We are continuously looking for ways to improve our system at AIB because safety is a collective responsibility even as learning and gaining knowledge is a continuous process.  And we will like to share knowledge and also learn as we expand our scope if possible.

Expanding our scope and ensuring that we have investigators across the Geo-political zones in Nigeria in order to have a go-team that will be dispatched timely to crash sites in any zone is very important to aircraft accident investigation and air safety in Nigeria.

That is why we have established regional offices across the country. In case of any occurrences within this region (Southern-Eastern), our competent investigators will be swiftly dispatched to the site of occurrence after being duly notified.

We therefore seek the cooperation and support of all industry stakeholders. As I said earlier, safety is a collective responsibility and accident investigation process cannot be done alone; the airlines, regulatory bodies, aircraft manufacturers, Air Traffic Controllers, first responders i.e Police, Federal Safety Corps (FRSC), Civil Defense, everyone who is a stakeholder in the industry needs to work hand in hand with the Bureau in order to ensure thorough investigations are conducted and the reports timely published.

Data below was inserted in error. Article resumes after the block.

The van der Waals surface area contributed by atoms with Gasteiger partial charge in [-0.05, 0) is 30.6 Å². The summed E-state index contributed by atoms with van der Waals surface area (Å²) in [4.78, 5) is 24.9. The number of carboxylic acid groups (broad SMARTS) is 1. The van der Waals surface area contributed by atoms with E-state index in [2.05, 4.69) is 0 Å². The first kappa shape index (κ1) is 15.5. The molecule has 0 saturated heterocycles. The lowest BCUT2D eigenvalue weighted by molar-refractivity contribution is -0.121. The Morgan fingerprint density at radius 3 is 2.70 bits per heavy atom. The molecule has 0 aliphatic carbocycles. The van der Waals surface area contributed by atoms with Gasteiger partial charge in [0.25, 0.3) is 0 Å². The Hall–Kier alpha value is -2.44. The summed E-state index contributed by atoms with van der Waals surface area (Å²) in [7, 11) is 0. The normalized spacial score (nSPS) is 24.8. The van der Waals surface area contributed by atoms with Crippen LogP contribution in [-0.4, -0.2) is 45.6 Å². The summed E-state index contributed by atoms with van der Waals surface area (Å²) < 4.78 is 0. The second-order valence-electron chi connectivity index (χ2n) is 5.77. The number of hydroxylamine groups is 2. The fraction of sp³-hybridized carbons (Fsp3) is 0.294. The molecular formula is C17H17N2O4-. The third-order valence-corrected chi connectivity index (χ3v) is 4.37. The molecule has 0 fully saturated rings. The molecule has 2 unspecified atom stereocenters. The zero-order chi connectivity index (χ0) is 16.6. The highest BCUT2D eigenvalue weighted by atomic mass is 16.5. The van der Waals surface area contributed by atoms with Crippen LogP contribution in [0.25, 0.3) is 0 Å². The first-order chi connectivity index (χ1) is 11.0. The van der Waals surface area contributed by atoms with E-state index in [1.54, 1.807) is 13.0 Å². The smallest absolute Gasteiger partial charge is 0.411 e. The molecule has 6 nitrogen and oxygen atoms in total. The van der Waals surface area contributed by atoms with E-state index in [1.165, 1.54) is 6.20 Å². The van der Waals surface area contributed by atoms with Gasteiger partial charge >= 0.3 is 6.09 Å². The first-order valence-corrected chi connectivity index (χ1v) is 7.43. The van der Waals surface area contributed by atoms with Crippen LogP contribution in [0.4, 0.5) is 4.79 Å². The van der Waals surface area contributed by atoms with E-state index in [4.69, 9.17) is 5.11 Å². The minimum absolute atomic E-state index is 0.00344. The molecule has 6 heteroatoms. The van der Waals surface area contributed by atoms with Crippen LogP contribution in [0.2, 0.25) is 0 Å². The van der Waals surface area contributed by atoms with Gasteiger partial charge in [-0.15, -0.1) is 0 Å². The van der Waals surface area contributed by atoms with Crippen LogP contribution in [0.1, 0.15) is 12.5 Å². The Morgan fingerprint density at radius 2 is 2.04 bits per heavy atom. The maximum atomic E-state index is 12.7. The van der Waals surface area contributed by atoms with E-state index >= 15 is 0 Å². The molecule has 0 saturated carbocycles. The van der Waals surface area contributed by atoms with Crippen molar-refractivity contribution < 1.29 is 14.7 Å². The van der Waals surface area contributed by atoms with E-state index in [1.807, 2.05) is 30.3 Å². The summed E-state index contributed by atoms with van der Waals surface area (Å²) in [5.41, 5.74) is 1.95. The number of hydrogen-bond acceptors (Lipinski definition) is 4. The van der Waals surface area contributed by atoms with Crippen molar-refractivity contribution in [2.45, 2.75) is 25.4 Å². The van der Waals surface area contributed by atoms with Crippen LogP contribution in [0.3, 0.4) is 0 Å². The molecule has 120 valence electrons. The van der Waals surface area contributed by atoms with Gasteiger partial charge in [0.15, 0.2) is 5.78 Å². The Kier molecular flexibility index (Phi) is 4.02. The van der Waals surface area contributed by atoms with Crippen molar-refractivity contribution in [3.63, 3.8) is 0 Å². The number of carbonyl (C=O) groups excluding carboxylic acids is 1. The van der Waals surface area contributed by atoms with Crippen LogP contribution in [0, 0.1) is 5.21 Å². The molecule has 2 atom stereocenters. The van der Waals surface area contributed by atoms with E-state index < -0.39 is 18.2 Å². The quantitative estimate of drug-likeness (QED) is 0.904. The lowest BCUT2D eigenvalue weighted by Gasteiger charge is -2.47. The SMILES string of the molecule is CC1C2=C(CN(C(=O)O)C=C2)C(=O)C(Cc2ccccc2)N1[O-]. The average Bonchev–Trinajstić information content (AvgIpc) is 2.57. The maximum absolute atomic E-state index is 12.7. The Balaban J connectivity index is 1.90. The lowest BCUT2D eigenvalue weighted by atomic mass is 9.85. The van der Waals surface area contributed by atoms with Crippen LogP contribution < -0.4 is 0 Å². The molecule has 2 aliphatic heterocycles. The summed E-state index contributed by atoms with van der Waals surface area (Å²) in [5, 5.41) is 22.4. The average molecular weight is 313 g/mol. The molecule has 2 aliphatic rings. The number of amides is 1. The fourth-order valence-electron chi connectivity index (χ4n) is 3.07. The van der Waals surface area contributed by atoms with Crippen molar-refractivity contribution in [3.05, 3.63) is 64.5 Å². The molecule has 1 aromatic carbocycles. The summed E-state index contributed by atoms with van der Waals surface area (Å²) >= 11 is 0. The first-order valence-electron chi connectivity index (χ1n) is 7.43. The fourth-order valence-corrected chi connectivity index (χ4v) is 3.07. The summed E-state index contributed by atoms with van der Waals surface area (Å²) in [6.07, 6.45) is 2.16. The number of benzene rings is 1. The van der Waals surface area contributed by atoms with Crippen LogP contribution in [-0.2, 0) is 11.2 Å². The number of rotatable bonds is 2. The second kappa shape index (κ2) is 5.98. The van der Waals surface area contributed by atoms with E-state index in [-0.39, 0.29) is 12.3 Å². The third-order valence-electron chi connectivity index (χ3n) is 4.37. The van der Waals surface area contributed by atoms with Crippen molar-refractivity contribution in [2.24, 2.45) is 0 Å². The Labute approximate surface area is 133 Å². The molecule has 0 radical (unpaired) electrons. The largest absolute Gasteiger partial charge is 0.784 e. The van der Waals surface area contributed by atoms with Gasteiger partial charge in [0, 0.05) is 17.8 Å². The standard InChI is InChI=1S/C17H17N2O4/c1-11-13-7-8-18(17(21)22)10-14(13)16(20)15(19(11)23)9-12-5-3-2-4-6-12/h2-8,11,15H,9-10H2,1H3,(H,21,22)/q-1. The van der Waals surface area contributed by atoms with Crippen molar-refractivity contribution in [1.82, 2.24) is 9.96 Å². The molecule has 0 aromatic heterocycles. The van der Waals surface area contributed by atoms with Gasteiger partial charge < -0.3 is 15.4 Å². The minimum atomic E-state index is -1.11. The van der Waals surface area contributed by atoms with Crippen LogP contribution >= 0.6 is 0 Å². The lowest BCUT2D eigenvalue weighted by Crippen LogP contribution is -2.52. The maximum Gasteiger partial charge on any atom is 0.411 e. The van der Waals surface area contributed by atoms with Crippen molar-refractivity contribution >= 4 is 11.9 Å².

This is one of the reasons the AIB/NCAA Joint Committee was created with the aim of ensuring seamless interaction between the agencies as they continuously promote safety of the Nigerian air space.

I want to implore all the stakeholders to allow seamless interactions to take place among their agencies, institutions or companies and the AIB in order for us to continue promoting safety of the Nigerian Airspace,” stated Olateru.